Intense manual labor is required to gather capers, for the buds must be picked each morning just as they reach the proper size—before they open. Merchants categorize capers by size with the smallest non pareil often being the most desirable. However, somewhat larger buds from Pantelleria, a hot dry wind-swept speck of a volcanic island south of Sicily, are also highly prized.

Freshly picked caper buds are not an especially savory lot, but their piquancy increases after sun-drying, salting and brining. Deceptive by size, these charming, petite morsels are tart, zestful and bring earthy, tangy, citrus dimensions to dishes. A pantry without capers should sense remorse. Capers are packed in glass jars in coarse salt or vinegar brine, and so it is incumbent to thoroughly rinse before use.

BRAISED CHICKEN WITH WINE, CAPERS, OLIVES, FENNEL, & SHERRY VINEGAR

1 (3 1/2 to 4 lb) chicken, rinsed, patted dry, cut into 8 pieces, at room temperature
Sea salt
Freshly ground black pepper
Herbes de Provence
2 T extra virgin olive oil
2 T unsalted butter
3 plump garlic cloves, peeled and smashed

2 medium yellow onions, peeled and thinly sliced
4 garlic cloves, peeled and finely minced

1 dried bay leaf
2 rosemary sprigs
1 C high quality green olives, pitted (such as picholine)
1 C capers, drained and well rinsed
4 fennel branches, roughly sliced into 2″-3″ pieces
2 C dry white wine
1 C chicken stock

1/4 C sherry wine vinegar

3 T fresh tarragon or flat parsley, roughly chopped

Season the chicken liberally with salt, pepper and a couple of pinches of herbes de Provence crumbled between finger and thumb. In a large heavy deep skillet or Dutch oven, heat olive oil and butter and garlic over medium heat. But, do not allow to brown. With a wooden spatula, massage the garlic cloves into the entire pan surface. Then, place chicken in pan, skin side down; the skin should sizzle some when the pieces contact the surface. Brown chicken in batches, turning over once, 8 to 10 minutes per batch. Remove crushed garlic cloves before they brown. Set aside browned chicken on a dish or platter, loosely tented.

Reduce the heat to medium or medium low, and add the onions. Sweat onions until soft and translucent, but not brown, about 5 minutes. Add garlic and cook one minute more. Return the chicken to the pan, and add the bay leaf, rosemary, olives, capers, fennel, wine and stock. Cover and simmer slowly until chicken is tender, about 20-25 minutes.

Remove the chicken to the dish or platter, and tent loosely with foil. Also remove bay leaf, rosemary sprigs. Raise heat, fortify sauce with sherry vinegar and boil down rapidly until sauce begins to just lightly thicken and coat a spoon. Adjust seasoning with salt and pepper to your liking.

Serve over rice, pasta or thick noodles.

As for me, olives, endives, and smooth mallows provide sustenance.
~Horace (65 BC – 8 BC), Roman lyric poet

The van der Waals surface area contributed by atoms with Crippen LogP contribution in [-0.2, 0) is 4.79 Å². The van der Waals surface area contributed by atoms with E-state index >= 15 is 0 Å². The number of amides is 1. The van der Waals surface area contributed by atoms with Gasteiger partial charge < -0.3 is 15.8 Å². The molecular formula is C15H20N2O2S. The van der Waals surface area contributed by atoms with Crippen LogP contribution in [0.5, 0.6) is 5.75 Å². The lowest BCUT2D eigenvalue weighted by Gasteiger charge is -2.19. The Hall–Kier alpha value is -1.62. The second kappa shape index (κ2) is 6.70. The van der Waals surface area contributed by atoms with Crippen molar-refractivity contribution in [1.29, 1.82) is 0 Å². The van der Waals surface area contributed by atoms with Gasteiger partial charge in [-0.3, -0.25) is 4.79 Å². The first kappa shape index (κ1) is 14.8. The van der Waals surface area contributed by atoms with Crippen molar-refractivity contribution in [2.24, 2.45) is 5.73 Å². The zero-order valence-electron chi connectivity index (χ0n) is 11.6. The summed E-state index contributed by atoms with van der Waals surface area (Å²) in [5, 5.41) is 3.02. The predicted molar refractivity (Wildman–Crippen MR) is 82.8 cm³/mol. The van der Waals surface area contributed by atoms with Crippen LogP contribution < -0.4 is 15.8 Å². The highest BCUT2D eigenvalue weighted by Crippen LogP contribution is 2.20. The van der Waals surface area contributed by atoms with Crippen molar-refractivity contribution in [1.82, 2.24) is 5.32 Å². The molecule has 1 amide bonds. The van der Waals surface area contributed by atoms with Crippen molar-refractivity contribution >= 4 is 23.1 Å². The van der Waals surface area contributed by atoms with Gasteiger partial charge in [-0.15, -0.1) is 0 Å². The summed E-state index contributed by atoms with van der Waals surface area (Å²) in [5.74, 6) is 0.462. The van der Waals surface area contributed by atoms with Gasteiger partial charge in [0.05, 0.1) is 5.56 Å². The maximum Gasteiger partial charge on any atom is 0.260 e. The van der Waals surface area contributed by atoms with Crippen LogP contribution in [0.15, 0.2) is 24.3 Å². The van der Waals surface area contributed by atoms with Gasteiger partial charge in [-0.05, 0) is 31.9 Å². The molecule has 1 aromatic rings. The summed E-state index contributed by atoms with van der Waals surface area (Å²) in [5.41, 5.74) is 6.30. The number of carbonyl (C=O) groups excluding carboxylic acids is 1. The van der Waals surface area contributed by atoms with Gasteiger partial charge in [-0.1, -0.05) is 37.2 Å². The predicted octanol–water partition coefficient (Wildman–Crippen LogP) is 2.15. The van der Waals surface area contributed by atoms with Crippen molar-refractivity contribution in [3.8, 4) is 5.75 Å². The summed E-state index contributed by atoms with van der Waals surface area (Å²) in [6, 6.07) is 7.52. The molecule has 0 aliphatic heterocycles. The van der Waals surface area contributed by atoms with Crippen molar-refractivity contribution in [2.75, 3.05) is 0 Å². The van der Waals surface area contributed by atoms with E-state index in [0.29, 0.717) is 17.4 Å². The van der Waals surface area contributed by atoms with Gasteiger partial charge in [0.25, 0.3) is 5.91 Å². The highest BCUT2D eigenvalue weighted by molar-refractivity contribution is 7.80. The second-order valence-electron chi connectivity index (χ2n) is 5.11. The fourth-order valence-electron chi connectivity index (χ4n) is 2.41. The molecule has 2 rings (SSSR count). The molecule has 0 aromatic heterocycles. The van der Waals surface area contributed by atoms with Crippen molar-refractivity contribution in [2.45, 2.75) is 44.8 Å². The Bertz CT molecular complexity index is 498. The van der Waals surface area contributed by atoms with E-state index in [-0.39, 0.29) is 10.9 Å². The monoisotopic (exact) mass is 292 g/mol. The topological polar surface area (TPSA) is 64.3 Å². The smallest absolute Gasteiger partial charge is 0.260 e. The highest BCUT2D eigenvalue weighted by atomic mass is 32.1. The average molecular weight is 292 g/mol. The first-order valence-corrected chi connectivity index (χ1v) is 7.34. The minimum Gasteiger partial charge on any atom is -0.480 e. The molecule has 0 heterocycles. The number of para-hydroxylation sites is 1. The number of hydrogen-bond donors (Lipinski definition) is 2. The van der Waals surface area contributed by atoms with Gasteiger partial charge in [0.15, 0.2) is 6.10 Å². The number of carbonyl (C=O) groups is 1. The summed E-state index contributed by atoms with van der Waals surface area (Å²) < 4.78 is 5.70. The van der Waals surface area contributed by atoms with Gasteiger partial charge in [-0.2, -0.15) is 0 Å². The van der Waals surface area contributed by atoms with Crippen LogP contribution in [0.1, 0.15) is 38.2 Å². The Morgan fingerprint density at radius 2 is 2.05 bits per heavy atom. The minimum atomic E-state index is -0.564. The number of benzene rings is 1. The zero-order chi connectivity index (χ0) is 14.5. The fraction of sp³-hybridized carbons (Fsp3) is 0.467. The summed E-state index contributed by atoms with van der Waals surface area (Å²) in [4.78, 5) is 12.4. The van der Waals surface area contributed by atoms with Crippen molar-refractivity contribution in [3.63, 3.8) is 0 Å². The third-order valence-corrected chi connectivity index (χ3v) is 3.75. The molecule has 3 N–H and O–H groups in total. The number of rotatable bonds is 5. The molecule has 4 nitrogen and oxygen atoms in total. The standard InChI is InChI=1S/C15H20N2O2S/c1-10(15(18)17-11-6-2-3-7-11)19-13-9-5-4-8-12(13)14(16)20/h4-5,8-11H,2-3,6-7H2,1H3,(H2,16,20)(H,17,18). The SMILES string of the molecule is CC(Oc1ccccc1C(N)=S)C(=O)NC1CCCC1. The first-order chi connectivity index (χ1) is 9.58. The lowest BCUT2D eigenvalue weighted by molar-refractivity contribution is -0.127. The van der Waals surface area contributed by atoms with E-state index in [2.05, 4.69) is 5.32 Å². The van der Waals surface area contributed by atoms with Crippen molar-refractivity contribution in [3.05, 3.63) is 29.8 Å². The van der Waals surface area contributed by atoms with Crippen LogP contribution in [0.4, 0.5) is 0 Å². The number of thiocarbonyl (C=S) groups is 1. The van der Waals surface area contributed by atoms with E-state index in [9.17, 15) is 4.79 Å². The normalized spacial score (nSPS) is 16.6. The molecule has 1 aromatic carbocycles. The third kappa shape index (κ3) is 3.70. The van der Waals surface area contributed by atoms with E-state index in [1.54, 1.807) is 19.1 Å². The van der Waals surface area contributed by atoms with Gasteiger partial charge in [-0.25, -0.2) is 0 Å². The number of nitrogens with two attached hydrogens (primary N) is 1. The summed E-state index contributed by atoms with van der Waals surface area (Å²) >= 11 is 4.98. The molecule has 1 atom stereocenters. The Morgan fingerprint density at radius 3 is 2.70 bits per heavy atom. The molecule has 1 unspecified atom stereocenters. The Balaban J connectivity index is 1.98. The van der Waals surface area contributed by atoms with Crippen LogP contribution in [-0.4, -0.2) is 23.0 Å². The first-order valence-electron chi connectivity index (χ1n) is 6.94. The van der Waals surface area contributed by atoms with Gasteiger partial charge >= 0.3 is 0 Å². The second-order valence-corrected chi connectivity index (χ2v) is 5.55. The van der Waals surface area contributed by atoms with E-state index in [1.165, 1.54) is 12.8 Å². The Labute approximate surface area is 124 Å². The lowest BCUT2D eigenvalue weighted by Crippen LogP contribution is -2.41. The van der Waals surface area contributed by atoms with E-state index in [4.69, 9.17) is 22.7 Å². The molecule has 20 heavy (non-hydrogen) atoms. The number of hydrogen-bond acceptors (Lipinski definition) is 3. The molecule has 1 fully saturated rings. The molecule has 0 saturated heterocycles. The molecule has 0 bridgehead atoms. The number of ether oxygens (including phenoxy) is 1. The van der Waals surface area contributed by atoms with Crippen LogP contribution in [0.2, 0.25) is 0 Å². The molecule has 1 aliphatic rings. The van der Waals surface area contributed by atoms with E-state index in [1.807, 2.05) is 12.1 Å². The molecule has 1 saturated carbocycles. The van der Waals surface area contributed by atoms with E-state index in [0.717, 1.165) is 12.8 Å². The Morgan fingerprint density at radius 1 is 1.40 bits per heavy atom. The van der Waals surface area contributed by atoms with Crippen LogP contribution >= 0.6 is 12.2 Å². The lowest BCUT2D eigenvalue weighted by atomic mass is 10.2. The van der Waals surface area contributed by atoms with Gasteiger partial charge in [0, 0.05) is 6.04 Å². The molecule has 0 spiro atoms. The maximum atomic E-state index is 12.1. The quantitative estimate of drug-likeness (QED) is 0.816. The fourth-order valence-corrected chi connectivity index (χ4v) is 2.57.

The olive itself is quite evidently the fruit of the squatty olive tree (Olea europaea) which is native to the coastal areas of the eastern Mediterranean basin. Unlike most fruits though, olives are not eaten in their raw state, as the high level of glucosides naturally found in raw olives makes them strikingly bitter. For olives to become edible, the bitterness must be drawn from them through one of several methods: lye curing, water or brine curing, or dry curing.

The color of an olive indicates the stage of ripeness at which it was picked. Green olives are fruit picked before they have ripened, usually in early autumn.

Lucques olives originated in Lucca, Italy, but are now grown exclusively in France—particularly in the glorious Hérault countryside of the Languedoc region in southern France. Brine cured, long and slightly curved with firm bright green flesh, Lucques are meaty and full flavored with a sweet, buttery, and nutty finish. Lucques are freestone olives in that the flesh does not cling to the pits. The olives must be kept submerged in their light brine since they discolor very easily.

A black tapenade recipe is found on the previous post entitled Tapenade—Provencal Olive Paste, 02.03.09. Both tapenades can be used as dips, with cheeses, on pizzas, with pasta, in vinaigrettes, on crostinis. That is a short list.

GREEN TAPENADE

2 C olives, such as Lucques or Picholines, pitted
2 fresh plump garlic cloves, peeled and chopped roughly
2 T capers, drained and rinsed
2 high quality anchovy fillets
1/2 t fresh thyme leaves
2 T lemon juice, freshly squeezed
Zest of 1 lemon
2 t Dijon mustard
Dash of brandy or cognac
6 T olive oil
Freshly ground black pepper

If the anchovies are salt packed, let them stand in a bowl of milk for 15 minutes to exude the salt. Then, drain and pat dry thoroughly.

In the bowl of a food processor, combine the drained anchovies, olives, capers, mustard, garlic, cognac and thyme. Process in bursts until thick and chunky.

With the processor running, add the olive oil in a slow, steady stream until it is thoroughly incorporated. Season with pepper, then allow the tapenade to stand for an hour or so to allow the flavors to marry.